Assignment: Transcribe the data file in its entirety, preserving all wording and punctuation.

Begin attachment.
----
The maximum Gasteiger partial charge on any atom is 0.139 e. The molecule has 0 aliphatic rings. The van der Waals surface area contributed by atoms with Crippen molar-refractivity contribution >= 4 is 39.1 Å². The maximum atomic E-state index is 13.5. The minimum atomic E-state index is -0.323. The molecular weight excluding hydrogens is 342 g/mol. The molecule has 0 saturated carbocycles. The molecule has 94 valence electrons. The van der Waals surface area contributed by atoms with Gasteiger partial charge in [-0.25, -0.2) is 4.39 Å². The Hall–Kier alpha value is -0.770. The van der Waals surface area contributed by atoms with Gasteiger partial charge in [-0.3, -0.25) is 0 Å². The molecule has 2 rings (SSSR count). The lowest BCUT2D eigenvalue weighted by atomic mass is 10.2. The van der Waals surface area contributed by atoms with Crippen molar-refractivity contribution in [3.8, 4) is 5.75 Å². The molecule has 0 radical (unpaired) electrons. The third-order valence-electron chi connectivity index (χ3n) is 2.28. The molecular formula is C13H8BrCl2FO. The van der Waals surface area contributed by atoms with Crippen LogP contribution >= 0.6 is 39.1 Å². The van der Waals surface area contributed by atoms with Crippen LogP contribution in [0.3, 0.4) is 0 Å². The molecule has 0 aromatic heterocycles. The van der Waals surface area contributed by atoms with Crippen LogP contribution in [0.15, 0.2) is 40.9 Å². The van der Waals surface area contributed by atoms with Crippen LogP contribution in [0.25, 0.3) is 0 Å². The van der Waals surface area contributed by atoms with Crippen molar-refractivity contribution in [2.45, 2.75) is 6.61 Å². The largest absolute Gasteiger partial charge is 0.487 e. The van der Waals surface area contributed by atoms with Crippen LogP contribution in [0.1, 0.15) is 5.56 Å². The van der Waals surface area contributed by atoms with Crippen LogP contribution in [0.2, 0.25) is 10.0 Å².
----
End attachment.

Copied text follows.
The maximum Gasteiger partial charge on any atom is 0.139 e. The molecule has 0 aliphatic rings. The van der Waals surface area contributed by atoms with Crippen molar-refractivity contribution >= 4 is 39.1 Å². The maximum atomic E-state index is 13.5. The minimum atomic E-state index is -0.323. The molecular weight excluding hydrogens is 342 g/mol. The molecule has 0 saturated carbocycles. The molecule has 94 valence electrons. The van der Waals surface area contributed by atoms with Gasteiger partial charge in [-0.25, -0.2) is 4.39 Å². The Hall–Kier alpha value is -0.770. The van der Waals surface area contributed by atoms with Gasteiger partial charge in [-0.3, -0.25) is 0 Å². The molecule has 2 rings (SSSR count). The lowest BCUT2D eigenvalue weighted by atomic mass is 10.2. The van der Waals surface area contributed by atoms with Crippen molar-refractivity contribution in [3.8, 4) is 5.75 Å². The molecule has 0 radical (unpaired) electrons. The third-order valence-electron chi connectivity index (χ3n) is 2.28. The molecular formula is C13H8BrCl2FO. The van der Waals surface area contributed by atoms with Crippen LogP contribution >= 0.6 is 39.1 Å². The van der Waals surface area contributed by atoms with Crippen LogP contribution in [0.3, 0.4) is 0 Å². The molecule has 0 aromatic heterocycles. The van der Waals surface area contributed by atoms with Crippen LogP contribution in [0.15, 0.2) is 40.9 Å². The van der Waals surface area contributed by atoms with Crippen LogP contribution in [0.25, 0.3) is 0 Å². The van der Waals surface area contributed by atoms with Crippen molar-refractivity contribution in [2.45, 2.75) is 6.61 Å². The largest absolute Gasteiger partial charge is 0.487 e. The van der Waals surface area contributed by atoms with Crippen LogP contribution in [0.1, 0.15) is 5.56 Å². The van der Waals surface area contributed by atoms with Crippen LogP contribution in [0.2, 0.25) is 10.0 Å².